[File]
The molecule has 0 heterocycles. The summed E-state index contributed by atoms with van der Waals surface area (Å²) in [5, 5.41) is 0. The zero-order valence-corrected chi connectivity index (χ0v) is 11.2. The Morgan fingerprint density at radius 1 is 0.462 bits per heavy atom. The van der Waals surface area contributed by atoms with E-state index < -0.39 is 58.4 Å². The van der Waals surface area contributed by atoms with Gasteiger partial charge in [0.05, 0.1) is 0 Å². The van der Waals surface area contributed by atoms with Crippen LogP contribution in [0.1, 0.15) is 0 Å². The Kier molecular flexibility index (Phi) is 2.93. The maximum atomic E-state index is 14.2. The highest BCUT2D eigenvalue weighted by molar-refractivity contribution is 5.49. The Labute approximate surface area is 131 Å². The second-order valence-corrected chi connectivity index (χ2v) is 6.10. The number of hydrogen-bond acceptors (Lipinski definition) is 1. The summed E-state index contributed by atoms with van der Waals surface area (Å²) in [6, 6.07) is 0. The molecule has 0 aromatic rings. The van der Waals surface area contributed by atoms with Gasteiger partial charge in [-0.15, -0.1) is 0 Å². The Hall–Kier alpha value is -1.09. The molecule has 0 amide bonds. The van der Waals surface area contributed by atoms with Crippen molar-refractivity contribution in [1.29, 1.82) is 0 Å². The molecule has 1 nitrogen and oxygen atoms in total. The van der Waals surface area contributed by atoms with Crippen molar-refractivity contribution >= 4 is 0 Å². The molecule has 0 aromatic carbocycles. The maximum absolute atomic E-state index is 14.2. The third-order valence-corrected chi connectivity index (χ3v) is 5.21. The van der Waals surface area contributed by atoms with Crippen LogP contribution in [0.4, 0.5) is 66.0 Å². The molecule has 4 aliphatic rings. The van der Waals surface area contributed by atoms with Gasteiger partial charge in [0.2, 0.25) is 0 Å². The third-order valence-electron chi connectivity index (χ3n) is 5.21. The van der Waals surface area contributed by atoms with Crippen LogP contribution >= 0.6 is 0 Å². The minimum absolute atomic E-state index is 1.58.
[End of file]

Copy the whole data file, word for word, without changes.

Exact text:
The molecule has 0 heterocycles. The summed E-state index contributed by atoms with van der Waals surface area (Å²) in [5, 5.41) is 0. The zero-order valence-corrected chi connectivity index (χ0v) is 11.2. The Morgan fingerprint density at radius 1 is 0.462 bits per heavy atom. The van der Waals surface area contributed by atoms with E-state index < -0.39 is 58.4 Å². The van der Waals surface area contributed by atoms with Gasteiger partial charge in [0.05, 0.1) is 0 Å². The van der Waals surface area contributed by atoms with Crippen LogP contribution in [0.1, 0.15) is 0 Å². The Kier molecular flexibility index (Phi) is 2.93. The maximum atomic E-state index is 14.2. The highest BCUT2D eigenvalue weighted by molar-refractivity contribution is 5.49. The Labute approximate surface area is 131 Å². The second-order valence-corrected chi connectivity index (χ2v) is 6.10. The number of hydrogen-bond acceptors (Lipinski definition) is 1. The summed E-state index contributed by atoms with van der Waals surface area (Å²) in [6, 6.07) is 0. The molecule has 0 aromatic rings. The van der Waals surface area contributed by atoms with Gasteiger partial charge in [-0.15, -0.1) is 0 Å². The Hall–Kier alpha value is -1.09. The molecule has 0 amide bonds. The van der Waals surface area contributed by atoms with Crippen molar-refractivity contribution in [1.29, 1.82) is 0 Å². The molecule has 1 nitrogen and oxygen atoms in total. The van der Waals surface area contributed by atoms with Crippen molar-refractivity contribution >= 4 is 0 Å². The molecule has 0 aromatic carbocycles. The maximum absolute atomic E-state index is 14.2. The third-order valence-corrected chi connectivity index (χ3v) is 5.21. The van der Waals surface area contributed by atoms with Crippen LogP contribution in [0.4, 0.5) is 66.0 Å². The molecule has 4 aliphatic rings. The van der Waals surface area contributed by atoms with Gasteiger partial charge in [0.2, 0.25) is 0 Å². The third-order valence-electron chi connectivity index (χ3n) is 5.21. The van der Waals surface area contributed by atoms with Crippen LogP contribution >= 0.6 is 0 Å². The minimum absolute atomic E-state index is 1.58.